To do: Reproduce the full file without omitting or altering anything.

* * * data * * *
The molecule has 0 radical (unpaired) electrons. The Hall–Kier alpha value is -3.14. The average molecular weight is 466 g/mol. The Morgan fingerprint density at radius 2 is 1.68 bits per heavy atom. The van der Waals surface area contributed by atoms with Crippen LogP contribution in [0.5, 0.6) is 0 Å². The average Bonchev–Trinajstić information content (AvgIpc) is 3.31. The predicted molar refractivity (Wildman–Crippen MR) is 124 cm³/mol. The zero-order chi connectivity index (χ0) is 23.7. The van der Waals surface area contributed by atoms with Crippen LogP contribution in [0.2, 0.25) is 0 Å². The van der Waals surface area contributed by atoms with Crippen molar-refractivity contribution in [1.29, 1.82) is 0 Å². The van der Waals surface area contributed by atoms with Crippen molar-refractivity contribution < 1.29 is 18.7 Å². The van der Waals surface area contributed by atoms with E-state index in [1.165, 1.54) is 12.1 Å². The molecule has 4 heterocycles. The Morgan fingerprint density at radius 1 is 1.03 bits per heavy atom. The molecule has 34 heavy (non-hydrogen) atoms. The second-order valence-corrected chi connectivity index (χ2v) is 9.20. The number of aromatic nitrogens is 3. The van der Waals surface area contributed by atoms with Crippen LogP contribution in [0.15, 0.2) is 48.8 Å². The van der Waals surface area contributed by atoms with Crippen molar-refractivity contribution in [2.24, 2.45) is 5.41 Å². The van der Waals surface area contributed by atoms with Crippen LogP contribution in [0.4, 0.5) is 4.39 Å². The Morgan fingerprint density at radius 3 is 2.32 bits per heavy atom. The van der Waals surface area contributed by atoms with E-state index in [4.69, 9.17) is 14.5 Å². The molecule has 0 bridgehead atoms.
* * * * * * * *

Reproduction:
The molecule has 0 radical (unpaired) electrons. The Hall–Kier alpha value is -3.14. The average molecular weight is 466 g/mol. The Morgan fingerprint density at radius 2 is 1.68 bits per heavy atom. The van der Waals surface area contributed by atoms with Crippen LogP contribution in [0.5, 0.6) is 0 Å². The average Bonchev–Trinajstić information content (AvgIpc) is 3.31. The predicted molar refractivity (Wildman–Crippen MR) is 124 cm³/mol. The zero-order chi connectivity index (χ0) is 23.7. The van der Waals surface area contributed by atoms with Crippen LogP contribution in [0.2, 0.25) is 0 Å². The van der Waals surface area contributed by atoms with Crippen molar-refractivity contribution in [1.29, 1.82) is 0 Å². The van der Waals surface area contributed by atoms with Crippen molar-refractivity contribution < 1.29 is 18.7 Å². The van der Waals surface area contributed by atoms with E-state index in [1.165, 1.54) is 12.1 Å². The molecule has 4 heterocycles. The Morgan fingerprint density at radius 1 is 1.03 bits per heavy atom. The molecule has 34 heavy (non-hydrogen) atoms. The second-order valence-corrected chi connectivity index (χ2v) is 9.20. The number of aromatic nitrogens is 3. The van der Waals surface area contributed by atoms with Crippen LogP contribution in [0.15, 0.2) is 48.8 Å². The van der Waals surface area contributed by atoms with Crippen molar-refractivity contribution in [2.24, 2.45) is 5.41 Å². The van der Waals surface area contributed by atoms with Crippen LogP contribution in [0.4, 0.5) is 4.39 Å². The Morgan fingerprint density at radius 3 is 2.32 bits per heavy atom. The van der Waals surface area contributed by atoms with E-state index in [4.69, 9.17) is 14.5 Å². The molecule has 0 bridgehead atoms.